Another method Soyinka uses to describe this spiritual exodus is frequent contradiction, including oxymoron. Just as Soyinka represents the ark--his physical being--as both an isolated being and a rescued man "among the perished all", so does he create an ambivalent portayal of God--and therefore government--as both a destroting entity punishing mankind with a "shrouded estuary of wrath" and a creating diety working his "ghost fingers on the enamoured loom" of life. Oxymorons such as "true mirages", "white shadow", "fiery oasis", and "Wingless it flew" also heighten the sense of contradiction. The contradictions contained in the poem serve to reflect Soyinka's own contradictions; among which are those of body/spirit, life/death, and Christian belief/Yoruba Myth.

The series of poetic landscapes which Soyinka employs acts in two distinct ways. First, by creating a landscape with a beginning, middle, and an end, Soyinka catches the reader's attention and draws him into and through the poem, allowing him to trace the poet's thought process, his "map of the course trodden by the mind." (Preface, vii) Secondly, the landscape technique allows the poet to create a vivid picture in the reader's mind. Soyinka begins "Space" with the departure of the bird, traces its path away from the ark, follows its path to the land and back to the ship, and then relates, from the bird's point of view, the revelation causing its retreat.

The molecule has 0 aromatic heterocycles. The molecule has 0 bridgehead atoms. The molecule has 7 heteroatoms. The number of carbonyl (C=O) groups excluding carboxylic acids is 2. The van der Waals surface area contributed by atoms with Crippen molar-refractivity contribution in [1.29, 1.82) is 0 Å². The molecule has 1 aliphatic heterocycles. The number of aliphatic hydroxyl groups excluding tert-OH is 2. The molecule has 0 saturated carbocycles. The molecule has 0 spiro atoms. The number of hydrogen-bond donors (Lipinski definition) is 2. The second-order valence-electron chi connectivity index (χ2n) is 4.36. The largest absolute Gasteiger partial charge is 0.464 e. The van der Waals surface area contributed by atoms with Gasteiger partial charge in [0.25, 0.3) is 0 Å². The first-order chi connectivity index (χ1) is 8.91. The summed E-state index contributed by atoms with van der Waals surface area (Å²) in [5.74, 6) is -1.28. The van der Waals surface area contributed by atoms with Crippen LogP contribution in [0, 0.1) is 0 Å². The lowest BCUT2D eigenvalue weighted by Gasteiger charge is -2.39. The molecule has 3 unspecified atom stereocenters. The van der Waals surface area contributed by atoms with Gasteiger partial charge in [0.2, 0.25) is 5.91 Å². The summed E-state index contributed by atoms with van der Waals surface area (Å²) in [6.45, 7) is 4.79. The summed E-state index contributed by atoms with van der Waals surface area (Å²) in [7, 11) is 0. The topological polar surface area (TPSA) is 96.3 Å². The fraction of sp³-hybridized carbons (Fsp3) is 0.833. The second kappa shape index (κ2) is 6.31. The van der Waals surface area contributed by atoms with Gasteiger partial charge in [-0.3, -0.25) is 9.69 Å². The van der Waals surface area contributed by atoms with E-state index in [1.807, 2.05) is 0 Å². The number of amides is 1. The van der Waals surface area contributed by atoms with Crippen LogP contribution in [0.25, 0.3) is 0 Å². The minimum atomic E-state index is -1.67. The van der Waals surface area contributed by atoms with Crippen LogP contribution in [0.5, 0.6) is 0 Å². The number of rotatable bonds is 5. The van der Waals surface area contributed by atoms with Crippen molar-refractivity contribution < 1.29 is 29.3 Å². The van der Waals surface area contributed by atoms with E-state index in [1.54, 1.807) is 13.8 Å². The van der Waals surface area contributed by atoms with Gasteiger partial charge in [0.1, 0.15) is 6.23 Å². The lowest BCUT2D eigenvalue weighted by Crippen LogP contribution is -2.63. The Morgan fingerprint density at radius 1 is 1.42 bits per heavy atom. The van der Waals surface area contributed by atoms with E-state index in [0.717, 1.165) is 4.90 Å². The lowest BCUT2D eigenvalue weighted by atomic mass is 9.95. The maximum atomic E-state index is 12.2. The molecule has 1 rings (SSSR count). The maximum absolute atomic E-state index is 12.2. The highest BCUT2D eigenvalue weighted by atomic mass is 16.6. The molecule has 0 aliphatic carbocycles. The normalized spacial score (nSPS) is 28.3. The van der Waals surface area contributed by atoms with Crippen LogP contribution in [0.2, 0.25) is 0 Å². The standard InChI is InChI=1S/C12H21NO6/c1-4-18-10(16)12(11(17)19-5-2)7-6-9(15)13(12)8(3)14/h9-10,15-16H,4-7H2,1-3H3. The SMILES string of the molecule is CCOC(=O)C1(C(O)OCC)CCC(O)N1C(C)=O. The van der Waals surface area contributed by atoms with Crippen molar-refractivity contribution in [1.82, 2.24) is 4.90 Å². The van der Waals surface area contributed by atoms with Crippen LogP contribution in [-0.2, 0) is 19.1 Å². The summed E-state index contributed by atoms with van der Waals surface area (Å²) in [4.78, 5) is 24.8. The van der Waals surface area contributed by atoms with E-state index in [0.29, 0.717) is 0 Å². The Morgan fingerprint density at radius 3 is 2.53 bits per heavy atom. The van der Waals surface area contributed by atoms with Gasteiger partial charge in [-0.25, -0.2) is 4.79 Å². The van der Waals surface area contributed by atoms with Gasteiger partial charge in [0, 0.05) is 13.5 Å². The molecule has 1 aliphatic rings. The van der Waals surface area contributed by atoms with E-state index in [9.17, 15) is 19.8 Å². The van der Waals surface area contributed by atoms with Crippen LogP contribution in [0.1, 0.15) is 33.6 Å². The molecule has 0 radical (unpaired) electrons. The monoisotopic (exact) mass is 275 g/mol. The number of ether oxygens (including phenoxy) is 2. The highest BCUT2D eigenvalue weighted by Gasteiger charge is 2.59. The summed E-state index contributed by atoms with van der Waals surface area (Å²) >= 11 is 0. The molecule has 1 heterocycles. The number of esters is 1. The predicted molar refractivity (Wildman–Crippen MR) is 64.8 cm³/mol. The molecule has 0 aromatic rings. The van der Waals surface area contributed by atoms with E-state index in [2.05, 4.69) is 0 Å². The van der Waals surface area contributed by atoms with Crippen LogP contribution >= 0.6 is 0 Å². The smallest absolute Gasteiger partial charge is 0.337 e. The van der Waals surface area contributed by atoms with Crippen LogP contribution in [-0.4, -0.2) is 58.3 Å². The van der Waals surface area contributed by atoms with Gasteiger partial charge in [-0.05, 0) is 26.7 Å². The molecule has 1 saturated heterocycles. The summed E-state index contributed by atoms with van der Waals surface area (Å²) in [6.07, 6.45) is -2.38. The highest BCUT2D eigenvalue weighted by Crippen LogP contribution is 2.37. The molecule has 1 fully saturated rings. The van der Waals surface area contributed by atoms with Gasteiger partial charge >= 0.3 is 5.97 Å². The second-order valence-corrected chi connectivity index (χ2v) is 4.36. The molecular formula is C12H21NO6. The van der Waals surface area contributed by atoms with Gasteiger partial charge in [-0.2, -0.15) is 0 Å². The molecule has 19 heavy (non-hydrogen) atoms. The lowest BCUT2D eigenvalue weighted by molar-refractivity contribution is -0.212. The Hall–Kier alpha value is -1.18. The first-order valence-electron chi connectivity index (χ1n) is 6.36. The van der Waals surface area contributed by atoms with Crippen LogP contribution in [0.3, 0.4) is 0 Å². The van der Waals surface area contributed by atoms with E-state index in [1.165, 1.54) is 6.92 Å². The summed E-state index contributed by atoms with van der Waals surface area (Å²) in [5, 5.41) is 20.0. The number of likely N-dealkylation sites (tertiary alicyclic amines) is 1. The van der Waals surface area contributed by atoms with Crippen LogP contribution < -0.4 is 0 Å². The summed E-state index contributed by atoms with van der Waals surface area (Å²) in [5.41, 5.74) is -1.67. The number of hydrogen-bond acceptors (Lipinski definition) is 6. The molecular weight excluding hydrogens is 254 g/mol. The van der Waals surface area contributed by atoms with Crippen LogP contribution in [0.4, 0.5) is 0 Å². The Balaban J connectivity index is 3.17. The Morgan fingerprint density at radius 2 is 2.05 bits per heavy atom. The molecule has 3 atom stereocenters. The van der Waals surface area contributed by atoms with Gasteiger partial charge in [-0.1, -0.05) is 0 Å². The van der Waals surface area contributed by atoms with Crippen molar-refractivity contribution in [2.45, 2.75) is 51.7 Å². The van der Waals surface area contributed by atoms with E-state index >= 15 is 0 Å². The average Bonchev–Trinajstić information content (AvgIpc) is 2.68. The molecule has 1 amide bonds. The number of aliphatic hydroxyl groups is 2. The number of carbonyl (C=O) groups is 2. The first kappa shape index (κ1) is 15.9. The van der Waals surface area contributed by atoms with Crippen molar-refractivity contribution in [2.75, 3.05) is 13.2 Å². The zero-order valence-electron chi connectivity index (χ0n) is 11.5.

Finally, from an omniscient point of view, the action of the bird is examined and justified. Like the loom, an image which Soyinka so often employs to illustrate the construction of life and history, this poem builds a story strand by strand, with quick, detailed movements of the spirited shuttle.

Just as Shelley, Radcliffe, and Austin often used words to construct a picture, beginning with one visual point and working to a final, comprehensive point, so does Soyinka create, from the darkness of a prison cell, a vivid panorama. By tracing the bird's flight and describing the setting at each sight, he creates an incredibly brilliant picture in the mind of the reader, while also stimulating a beautiful, vital picture in his own prison-impoverished mind. From a "shrouded estuary" through a "web of fireflies", past a "white tent laid On cobalt sands" to "An oval robe of moonlight paling", Soyinka creates an indelible, dream-like landscape. Indeed, these images were the "true mirages" which helped him to survive the agony of his imprisonment. In the preface to A Shuttle in the Crypt, he writes:

The landscape of the poems is not uncommon; physical details differ, but finally the landscape of the loss of human contact is the same.

It is a testimony to the power of vivid landscapes such as "Space" that the author survived his twenty-one months of solitary confinement and mental torture with his sanity intact.